F1

November 18th: Track Day

On November 18th, 2022, we went out to turn eight on the track to test our new suspension system. It's been taking a really long time to get all our gear prototyped, built, and tested, but we are really excited about all of it. So, we decided we were just going to go out on the track, and we didn't care where we qualified. We like running turn eight because it's a good opportunity for us to go out there and test the car in a test-friendly, non-competitive environment. Of course, we had a lot of things we were trying to set up and test, but one of those things was the steering feedback and rear suspension issue that we have been fighting for many months now.

Suspension, Steering, and Brakes

We've revised a lot of the front suspension with our partners, Verkline, who have done an absolutely amazing job, and I want to do a special shoutout to their engineer Michael who has been outstanding. He's taken a lot of our info and data, really listened to what we have to say, and incorporated those changes for us. 

Our problems have nothing to do with the geometry of the suspension itself, but the length of the coilover in relation to how much suspension travel we have compared to how much we're using. We had to machine— using 6061 aluminum— a billet spacer for the upper hat that would, essentially, make the coilover longer by extending that length to get proper travel, which works but we ended up getting a light on the dash that said

Steering effort increased. Please consult your dealer.

That was not something we'd see on the dash before!

It ended up being that this was due to the spherical bearings that we are testing currently. For the front suspension, we had changed the sphericals— both upper and lower on the caster and the control arm— to a very tight, tolerant, high quality bearing with a really nice lining in it.

But the steering effort for the electronic system was too much to handle, so the amperage output in ISTA was exceeding what it wanted to be. Well, so we decided we were going to take those really tight castor sphericals out and replace them with a spherical with less breakaway torque, that would still have that tightened feeling, but reduce the load on the steering system to see if we could get the electrical amperage load where it was happy for that system. Fortunately, this totally worked.

We like to drive this car to the track and back from the track because we want to show that there is reliability with this chassis, and on our way to the track, we noticed that we were wearing out the tie rod sphericals, which we thought was going to possibly be an issue. The brakes we had on the vehicle were a prototype brake kit from a Taiwanese manufacturer we've been working well with that retained the electronic parking brake system and we drove to the event with street pads in. Once at the event, of course, we 100% screwed up: We left the street pads on and totally forgot the track pads. But that's something that happens, especially when you have a checklist a mile long— things sometimes get missed. Or MAYBE, just MAYBE we actually thought the street pads would perform better! That's the story I'm going with.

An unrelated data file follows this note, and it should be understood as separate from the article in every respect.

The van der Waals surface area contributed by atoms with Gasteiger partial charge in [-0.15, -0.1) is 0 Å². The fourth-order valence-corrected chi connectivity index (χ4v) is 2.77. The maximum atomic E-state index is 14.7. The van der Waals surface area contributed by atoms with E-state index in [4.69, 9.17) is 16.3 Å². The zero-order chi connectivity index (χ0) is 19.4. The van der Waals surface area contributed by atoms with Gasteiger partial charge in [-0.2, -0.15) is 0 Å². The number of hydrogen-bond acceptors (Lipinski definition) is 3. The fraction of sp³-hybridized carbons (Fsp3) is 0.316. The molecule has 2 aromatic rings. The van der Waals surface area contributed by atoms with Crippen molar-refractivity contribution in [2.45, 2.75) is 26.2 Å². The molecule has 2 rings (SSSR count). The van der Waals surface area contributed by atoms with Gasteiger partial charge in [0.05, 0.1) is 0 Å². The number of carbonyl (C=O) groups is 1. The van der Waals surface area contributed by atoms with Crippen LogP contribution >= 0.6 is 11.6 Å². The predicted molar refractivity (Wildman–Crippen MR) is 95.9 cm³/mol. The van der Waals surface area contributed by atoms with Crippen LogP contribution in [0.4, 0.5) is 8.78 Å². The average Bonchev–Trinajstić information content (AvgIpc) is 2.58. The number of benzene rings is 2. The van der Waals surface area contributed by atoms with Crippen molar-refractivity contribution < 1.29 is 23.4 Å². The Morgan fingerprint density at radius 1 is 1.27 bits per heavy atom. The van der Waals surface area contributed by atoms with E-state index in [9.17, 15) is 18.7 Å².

Fuel System

Everybody has been asking about the fuel system. The fuel system was tasked, and tested, and we have our version one on this car. We can see major pulsations in the fuel system under transient throttle movements and it's causing a really bad harmonic. 

Quick diversion: For those of you who are running these flex fuel kits, and you're putting a flex sensor in line to your high pressure fuel pump, I just wanted to let you guys know that this is not The Way. If you examine the fluid dynamics, you're moving that fuel from a bigger orifice to a smaller orifice to a bigger orifice, which causes a major bottleneck and you aren't going to push nearly as much fuel as you think you should. Most people think that putting a hydro mat system in the car is good for it, and running more fuel pumps in the factory basket is good for it. I can tell you right now that neither of these is good for it. 

All of those things are detrimental to the fuel system.

We have physical, actual data of the low pressure fuel side using sensors where we monitored what the fuel system is doing. And it's not a good thing. I have people emailing me every week, "Man, I have a factory car, I'm starving fuel, and I'm not even at half a tank yet, and I'm getting fuel starvation."

We have a car here that's on a pure 850, and the guy wants to track his car, and he's questioning why the car only put down 450, or 60 foot pounds on 91 ACN pump. The high-pressure fuel pumps on all these cars are highly unreliable. Tuners can tune around this sometimes, but it doesn't address the underlying problem. 

We were able to take a bunch of this fuel data and talk to our partners, and we have a full fuel system coming out that's going to resolve a lot of this. Unfortunately the details are still hush-hush, and protected by an NDA, but I promise you this is good stuff and you're going to love it.